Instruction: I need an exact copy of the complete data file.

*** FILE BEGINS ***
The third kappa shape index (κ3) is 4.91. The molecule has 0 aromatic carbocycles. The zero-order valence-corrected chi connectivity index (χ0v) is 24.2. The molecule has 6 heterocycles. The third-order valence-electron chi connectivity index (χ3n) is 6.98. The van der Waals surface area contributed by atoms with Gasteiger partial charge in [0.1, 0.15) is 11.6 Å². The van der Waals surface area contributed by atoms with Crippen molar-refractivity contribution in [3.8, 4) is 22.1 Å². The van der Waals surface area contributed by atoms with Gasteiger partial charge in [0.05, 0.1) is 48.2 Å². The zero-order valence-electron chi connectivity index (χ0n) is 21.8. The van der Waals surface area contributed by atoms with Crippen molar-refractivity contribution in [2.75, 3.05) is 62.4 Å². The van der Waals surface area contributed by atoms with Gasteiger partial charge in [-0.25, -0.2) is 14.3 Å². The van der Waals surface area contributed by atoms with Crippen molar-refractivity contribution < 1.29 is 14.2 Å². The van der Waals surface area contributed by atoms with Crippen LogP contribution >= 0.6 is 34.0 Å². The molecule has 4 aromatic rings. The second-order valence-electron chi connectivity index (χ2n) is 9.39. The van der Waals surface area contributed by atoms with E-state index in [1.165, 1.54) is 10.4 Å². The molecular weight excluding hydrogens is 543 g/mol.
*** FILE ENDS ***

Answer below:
The third kappa shape index (κ3) is 4.91. The molecule has 0 aromatic carbocycles. The zero-order valence-corrected chi connectivity index (χ0v) is 24.2. The molecule has 6 heterocycles. The third-order valence-electron chi connectivity index (χ3n) is 6.98. The van der Waals surface area contributed by atoms with Gasteiger partial charge in [0.1, 0.15) is 11.6 Å². The van der Waals surface area contributed by atoms with Crippen molar-refractivity contribution in [3.8, 4) is 22.1 Å². The van der Waals surface area contributed by atoms with Gasteiger partial charge in [0.05, 0.1) is 48.2 Å². The zero-order valence-electron chi connectivity index (χ0n) is 21.8. The van der Waals surface area contributed by atoms with Crippen molar-refractivity contribution in [2.75, 3.05) is 62.4 Å². The van der Waals surface area contributed by atoms with Gasteiger partial charge in [-0.25, -0.2) is 14.3 Å². The van der Waals surface area contributed by atoms with Crippen molar-refractivity contribution < 1.29 is 14.2 Å². The van der Waals surface area contributed by atoms with Crippen LogP contribution >= 0.6 is 34.0 Å². The molecule has 4 aromatic rings. The second-order valence-electron chi connectivity index (χ2n) is 9.39. The van der Waals surface area contributed by atoms with E-state index in [1.165, 1.54) is 10.4 Å². The molecular weight excluding hydrogens is 543 g/mol.